The UK’s trade deficit widened over the start of 2015 as goods exports fell to their lowest quarterly level for nearly five years, official figures showed yesterday.
Economists said the figures helped explain the sharp slowdown in economic growth for the first three months of the year to 0.3 per cent and that the strength of the pound against the euro would be likely to continue to weigh on exports.
They will reinforce concerns that the recovery remains heavily skewed towards the domestic economy despite efforts at rebalancing.
The overall trade deficit of £7.5bn for the first quarter was £1.5bn higher than in the fourth quarter of 2014.
On a monthly basis, the shortfall narrowed from £3.3bn in February to £2.8bn in March, but only because February’s figure was revised sharply higher.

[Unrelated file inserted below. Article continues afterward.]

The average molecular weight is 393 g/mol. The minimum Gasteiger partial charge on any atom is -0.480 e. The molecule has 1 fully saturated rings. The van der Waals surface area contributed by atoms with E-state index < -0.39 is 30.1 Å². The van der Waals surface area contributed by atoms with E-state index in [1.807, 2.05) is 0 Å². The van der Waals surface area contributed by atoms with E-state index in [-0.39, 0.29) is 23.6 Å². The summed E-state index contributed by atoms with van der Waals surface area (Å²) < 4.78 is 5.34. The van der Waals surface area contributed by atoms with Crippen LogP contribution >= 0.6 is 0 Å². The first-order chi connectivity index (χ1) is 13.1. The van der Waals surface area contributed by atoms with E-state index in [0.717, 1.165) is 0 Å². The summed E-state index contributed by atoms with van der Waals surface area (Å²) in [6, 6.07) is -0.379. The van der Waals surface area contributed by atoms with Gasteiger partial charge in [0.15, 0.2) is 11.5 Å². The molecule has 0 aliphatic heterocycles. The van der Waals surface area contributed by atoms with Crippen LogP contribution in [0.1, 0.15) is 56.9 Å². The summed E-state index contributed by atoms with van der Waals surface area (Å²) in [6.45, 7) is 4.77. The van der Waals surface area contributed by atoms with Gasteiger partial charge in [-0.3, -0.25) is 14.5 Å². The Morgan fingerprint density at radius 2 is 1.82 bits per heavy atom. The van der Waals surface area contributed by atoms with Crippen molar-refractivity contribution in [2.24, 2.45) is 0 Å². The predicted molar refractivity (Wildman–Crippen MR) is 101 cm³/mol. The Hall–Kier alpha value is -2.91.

In the first quarter, goods exports fell by £2.7bn to £71.6bn, their lowest level since the third quarter of 2010.
The slump reflected a sharp fall in exports of fuel to EU coun- tries.
On a monthly basis, the UK’s goods deficit narrowed from £10.8bn to £10.1bn while the surplus in services fell from £7.5bn to £7.3bn.
Vicky Redwood, chief UK economist at Capital Economics, said: “March’s trade figures help to explain some of the slowdown in GDP growth in the first quarter.”